The 2nd portion of our “big stretch” of road takes us to Porto, where we will spend a few days before leaving for the islands. Many suggested that we not neglect this region and take full advantage of it because it is magnificent. TRUE! The first sight is phenomenal when arriving from Gaia, the river-facing suburb that is home to all the port (wine) cellars in the country. Despite the gray weather, it takes our breath away. We put on our best tourist clothes-not-equipped-evenly-for-the-rain-with-our-multi-colored-kits-we-look-like-a-Picasso-painting and we set off to conquer from the city. I know we've already said it, but damn it's beautiful. Perhaps the scent of Port (the wine) going to our heads? It's really really beautiful!

We also pass by the Harry Potter library which, despite our reluctance to pay 4 euros to see a bunch of dusty books, was definitely worth it (and the cost)!

A few other usual visits, including the famous Port cellars (wine), the train station and the famous Café Majestique and presto, we set off to discover the Douro valley, located some 100 km from the city.

Arriving in Pinhão, you immediately feel very far from cosmopolitan civilization. Lands and lands and lands of vineyards red with autumn, that's all there is here. All the Port in the world is produced there as well as several wines. The ultra-charming and quiet little town during this off-season period offers us an authentic atmosphere of the Portuguese countryside. We go for a boat ride, observe the fishermen and visit (again!) the Port cellars (the wine).

Because we learned a lot and because we don't want to forget... A little overview on Port, wine. Did you know that port was born from a trade error between Portugal and England? The wine from the Douro Valley aged very poorly during transport to England so the Portuguese added a strong alcohol, 77% Brandy, and this is how fortified Port wine was born. Its sweeter taste than table wine comes from a fermentation shortened by the addition of this alcohol. Fermentation = the yeast which transforms the natural sugar of the grapes into alcohol and CO2. So port = fortification of wine with 77% alcohol = higher alcohol content than wine (around 20%) + shorter fermentation = sweeter because more natural sugar preserved. Does that make sense? There are also several types of Port, which are grouped into 2 categories: ruby ​​and tawny. There’s LBV, vintage, colheita… JP says that’s enough, I’m going to lose you! All this to say that we bought ourselves a splurge, a vintage from the year of my birth, bottled in the year of JP's birth. Crazy right?! We'll never drink it, it's worth too much...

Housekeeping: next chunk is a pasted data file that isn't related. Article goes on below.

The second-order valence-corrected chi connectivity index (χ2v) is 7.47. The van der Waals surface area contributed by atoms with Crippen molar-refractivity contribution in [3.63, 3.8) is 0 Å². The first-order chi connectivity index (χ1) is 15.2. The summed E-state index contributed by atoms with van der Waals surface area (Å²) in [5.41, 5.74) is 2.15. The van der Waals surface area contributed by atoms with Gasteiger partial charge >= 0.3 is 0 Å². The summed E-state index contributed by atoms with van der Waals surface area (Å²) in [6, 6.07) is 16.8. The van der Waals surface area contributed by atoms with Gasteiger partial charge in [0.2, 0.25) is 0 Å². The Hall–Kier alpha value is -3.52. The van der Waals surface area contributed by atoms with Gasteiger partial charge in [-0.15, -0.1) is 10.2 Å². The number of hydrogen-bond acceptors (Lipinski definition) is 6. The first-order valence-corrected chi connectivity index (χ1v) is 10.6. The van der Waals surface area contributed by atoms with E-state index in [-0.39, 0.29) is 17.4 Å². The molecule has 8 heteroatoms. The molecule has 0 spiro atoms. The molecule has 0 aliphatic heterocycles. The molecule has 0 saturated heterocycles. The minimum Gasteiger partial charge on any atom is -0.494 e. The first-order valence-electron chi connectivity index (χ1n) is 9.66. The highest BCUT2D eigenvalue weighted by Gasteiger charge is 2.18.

Thank you and see you soon, #vanlife

Now it's time to give up our little 7 square meter house and say goodbye to #vanlife . A beautiful 6 weeks of travel in a cocoon no bigger than a wardrobe with a baby who will age from 4 to 6 months, who will learn to turn and semi-crawl on a campervan bench seat, who will wash himself in an improvised inflatable bath, with parents who will only be cleaned by the sweat of their adventures, peeing while squatting in all kinds of shrubs in Europe... 6 weeks of “wild and free” camping most of the time time, trying to understand camper terms and learning to douse/fill/log, to realize that gray water sucks if it's not emptied often enough, to eat every possible variations of chorizo ​​pasta, broccoli rice and bine wrap or even having pizza delivered to the van, drinking overly caffeinated instant in dodgy water every morning, and even receiving the dinner/bedtime/lunch visit. We're returning the van with a beautiful vintage mark all the way through, a little souvenir that it brought back from the narrow little streets of Porto and which will cost us 10 times our overpriced vintage, but we won't talk about that. Thank you for everything #vanlife , you fulfilled your mandate perfectly, you are as extraordinary as we imagined you!